The beach: 28 miles northwest of Santa Monica, this Malibu-area state park may be Hollywood's favorite stretch of sand for shooting minor beach scenes, appearing in such films as Inception, The Usual Suspects, Point Break, and Beach Blanket Bingo. Framed by sycamore trees and steep headlands, the 1.5-mile-long coastline is a favorite with surfers, swimmers, and picnickers up from Los Angeles.
Getting there: Find the beach by driving north on the Pacific Coast Highway and stopping just short of its intersection with Mulholland Drive.
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Halona Cove, near Waikiki, Hawaii—From Here to Eternity (1953)
The flick: The winner of eight Academy Awards, From Here to Eternity made waves for its nuanced portrayal of military service in pre-Pearl Harbor Hawaii and was a spotlight on some of the prettiest locations on Oahu. The scene: Star-crossed lovers Burt Lancaster and Deborah Kerr passionately rendezvous, canoodling in the surf.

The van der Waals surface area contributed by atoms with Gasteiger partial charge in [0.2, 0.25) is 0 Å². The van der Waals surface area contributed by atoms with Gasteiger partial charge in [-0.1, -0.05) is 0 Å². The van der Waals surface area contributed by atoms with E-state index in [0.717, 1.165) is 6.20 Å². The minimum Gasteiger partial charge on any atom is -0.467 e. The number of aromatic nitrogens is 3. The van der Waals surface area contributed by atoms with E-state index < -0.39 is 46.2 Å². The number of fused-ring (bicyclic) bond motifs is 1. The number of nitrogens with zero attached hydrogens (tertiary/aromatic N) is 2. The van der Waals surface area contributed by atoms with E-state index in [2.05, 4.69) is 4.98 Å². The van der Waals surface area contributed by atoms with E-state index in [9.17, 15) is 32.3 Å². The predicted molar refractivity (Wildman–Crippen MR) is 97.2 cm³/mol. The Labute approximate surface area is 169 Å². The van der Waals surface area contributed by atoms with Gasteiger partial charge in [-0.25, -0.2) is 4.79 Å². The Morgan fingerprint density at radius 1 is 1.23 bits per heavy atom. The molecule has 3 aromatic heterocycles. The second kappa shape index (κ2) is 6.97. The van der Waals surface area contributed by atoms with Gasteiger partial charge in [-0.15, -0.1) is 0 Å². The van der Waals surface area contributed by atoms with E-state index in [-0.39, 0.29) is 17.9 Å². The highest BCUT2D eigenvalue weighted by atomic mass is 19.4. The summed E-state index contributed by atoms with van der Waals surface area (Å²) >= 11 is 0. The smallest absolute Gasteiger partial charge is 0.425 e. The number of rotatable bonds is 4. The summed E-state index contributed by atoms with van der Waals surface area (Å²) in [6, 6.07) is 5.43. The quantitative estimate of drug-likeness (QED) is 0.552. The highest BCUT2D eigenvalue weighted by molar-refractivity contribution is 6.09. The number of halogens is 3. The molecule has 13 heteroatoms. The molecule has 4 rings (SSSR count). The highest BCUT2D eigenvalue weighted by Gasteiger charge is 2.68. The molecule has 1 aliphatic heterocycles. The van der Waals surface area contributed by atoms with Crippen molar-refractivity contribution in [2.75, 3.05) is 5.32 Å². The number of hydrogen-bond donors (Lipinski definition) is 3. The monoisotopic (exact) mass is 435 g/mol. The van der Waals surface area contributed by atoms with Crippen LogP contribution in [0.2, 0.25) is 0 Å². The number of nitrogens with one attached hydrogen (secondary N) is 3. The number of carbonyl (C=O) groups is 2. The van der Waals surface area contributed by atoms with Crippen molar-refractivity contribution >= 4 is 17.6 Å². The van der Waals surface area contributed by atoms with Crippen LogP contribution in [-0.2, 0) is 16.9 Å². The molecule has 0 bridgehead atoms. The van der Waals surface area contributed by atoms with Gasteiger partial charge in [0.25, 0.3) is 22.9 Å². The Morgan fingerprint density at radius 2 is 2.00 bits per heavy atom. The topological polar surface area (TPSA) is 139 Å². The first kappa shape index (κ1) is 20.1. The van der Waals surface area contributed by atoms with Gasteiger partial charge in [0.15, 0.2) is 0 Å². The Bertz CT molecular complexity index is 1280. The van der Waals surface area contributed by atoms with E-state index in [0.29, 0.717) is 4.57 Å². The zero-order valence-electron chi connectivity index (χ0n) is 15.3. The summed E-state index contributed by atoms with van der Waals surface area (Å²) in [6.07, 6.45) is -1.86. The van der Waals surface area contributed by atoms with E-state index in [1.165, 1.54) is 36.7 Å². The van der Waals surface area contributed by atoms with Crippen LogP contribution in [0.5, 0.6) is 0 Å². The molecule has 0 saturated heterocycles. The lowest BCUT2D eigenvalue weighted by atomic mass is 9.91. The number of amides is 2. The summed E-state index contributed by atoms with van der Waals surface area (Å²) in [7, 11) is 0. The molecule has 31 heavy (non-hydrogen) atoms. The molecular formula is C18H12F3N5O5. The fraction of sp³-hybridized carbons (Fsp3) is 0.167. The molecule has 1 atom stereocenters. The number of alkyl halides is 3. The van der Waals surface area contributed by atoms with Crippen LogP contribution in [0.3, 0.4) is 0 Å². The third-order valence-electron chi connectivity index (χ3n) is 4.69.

The beach: Filming took place at tiny, cliff-flanked Halona Cove, just around the corner from Hanauma Bay. The sheer lava rock walls fall directly into the ocean. Swim with caution. Unlike many of Hawaii's better known beaches, this one doesn't have a lifeguard.
Getting there: From Waikiki Beach, drive east on the H1 (which turns into Hwy 72) about 40 minutes to Koko Head Regional Park. Drive to the parking lot for Halona Blowhole, where water often surges through an underwater tunnel into an upward spout, then walk to the south side of the lot and follow the faint path down to the beach.
One&Only Ocean Club, Paradise Island, Bahamas—Casino Royale (2006)